Explore Your New Home Town

Young guy buys a slice of pizza in a modern restaurant

In your old city, you had a regular and familiar routine that defined you. Maybe you went to the gym each morning, had drinks with friends on Friday night, belonged to an amateur theater group or attended a book club once a month. Part of your loneliness may stem from a lack of activities to help you feel “normal” in your new home. Once you’ve unpacked, it’s time to explore your new town and find new ways to feel comfortable again. Make appointments to visit a couple of gyms, if that’s your thing. You’ll soon find one that fits your style and feel back to normal. Join a theater group or a book club, discover your favorite coffee shop and pizza place. Take action on one favorite activity at a time, then pretty soon, you’ll have a full life again, and you’ll be wondering what you ever missed about the old one.

Create New Memories

Young businessman giving his colleague Christmas present in office

The holidays can be especially difficult for a big move, mostly because the holiday season is usually full of fond memories of years past. But take heart: Now is a great time to start making new memories that may be even better than your old ones. Go local right away. Join community pages on social media like Facebook and ask the locals for good recommendations for holiday activities. Ask friends if you can tag along when they visit the local homes with the best holiday lights, or accompany them to the best  local performance of the Nutcracker. People are generally happy to show off their town’s best holiday features to newbies. And there’s no time like the present for creating memories.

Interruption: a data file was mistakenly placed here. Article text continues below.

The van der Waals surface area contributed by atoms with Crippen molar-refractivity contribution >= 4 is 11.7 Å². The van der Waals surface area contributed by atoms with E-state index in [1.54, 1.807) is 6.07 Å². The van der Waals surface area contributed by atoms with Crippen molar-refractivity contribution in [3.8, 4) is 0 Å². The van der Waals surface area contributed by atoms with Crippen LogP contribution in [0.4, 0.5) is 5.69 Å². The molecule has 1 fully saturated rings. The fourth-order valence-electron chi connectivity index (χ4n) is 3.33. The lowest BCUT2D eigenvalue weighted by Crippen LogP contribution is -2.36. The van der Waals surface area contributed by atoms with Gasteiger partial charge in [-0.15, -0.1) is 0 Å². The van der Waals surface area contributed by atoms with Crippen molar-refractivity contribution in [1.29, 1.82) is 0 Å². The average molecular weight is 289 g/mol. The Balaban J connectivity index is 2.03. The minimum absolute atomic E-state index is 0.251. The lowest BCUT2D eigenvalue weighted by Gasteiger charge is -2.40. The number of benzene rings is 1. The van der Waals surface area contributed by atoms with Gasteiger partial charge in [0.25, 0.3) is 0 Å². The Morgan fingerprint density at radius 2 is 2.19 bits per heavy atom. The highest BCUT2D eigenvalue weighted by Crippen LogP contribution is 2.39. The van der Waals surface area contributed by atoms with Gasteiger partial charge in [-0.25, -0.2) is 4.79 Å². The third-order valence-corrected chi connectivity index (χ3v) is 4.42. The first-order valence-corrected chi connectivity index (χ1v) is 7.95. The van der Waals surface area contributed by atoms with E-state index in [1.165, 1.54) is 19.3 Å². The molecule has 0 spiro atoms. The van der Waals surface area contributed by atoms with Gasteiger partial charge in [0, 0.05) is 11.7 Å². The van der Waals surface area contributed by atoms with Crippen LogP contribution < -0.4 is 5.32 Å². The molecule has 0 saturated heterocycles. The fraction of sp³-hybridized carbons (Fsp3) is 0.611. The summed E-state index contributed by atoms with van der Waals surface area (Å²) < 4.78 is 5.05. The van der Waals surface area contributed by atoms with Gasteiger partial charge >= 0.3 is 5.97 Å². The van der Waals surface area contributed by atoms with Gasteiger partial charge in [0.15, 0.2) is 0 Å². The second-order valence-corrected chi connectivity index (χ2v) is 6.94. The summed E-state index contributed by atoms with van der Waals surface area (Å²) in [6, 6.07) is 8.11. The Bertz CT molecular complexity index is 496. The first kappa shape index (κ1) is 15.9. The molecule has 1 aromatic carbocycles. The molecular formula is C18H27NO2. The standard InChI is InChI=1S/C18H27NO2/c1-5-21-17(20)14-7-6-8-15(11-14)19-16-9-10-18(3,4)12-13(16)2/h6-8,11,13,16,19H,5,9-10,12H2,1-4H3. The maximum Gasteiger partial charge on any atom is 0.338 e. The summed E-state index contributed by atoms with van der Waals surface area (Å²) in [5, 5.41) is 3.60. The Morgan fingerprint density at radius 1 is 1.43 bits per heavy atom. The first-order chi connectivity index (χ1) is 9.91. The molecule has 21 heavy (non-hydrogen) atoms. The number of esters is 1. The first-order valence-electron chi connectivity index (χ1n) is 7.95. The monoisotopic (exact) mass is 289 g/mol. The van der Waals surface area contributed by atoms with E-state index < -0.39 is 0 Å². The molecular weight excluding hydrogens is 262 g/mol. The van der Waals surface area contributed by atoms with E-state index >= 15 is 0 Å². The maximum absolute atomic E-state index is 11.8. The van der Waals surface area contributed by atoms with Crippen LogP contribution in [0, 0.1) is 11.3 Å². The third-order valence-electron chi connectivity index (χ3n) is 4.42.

Give Yourself Time to Adjust after the Move

Finally, try to remind yourself that it may take a bit of time to feel completely at home after a big move, especially around the holidays. Put up your holiday decorations, even if they’re terrible , pop some popcorn, relax, read, watch a movie, just chill. Despite our preference for routines, humans are very adaptable (otherwise we’d still be living in caves, right?), so before you know it, your home will start to feel right. By this time next year, you may be surrounded by new friends, connecting with old ones, and enjoying all the fun the holiday season has to offer.

The Benefits Of A Holiday Move

Inflatable outdoor holiday snowman and reindeer

If you’re worried about moving over the holidays, and it is an option to put your move off for a few weeks, you might consider waiting till the New Year. However, before you make a final decision, remember that a holiday move offers lots of benefits, as well. For example, movers often charge less during the holidays. You can take advantage of holiday time off to get settled in at the new place. And all those boxes do come in handy for gifts! Whatever you decide, remember that the holiday blues won’t last forever, and you’ll soon be comfortable and enjoying your new home.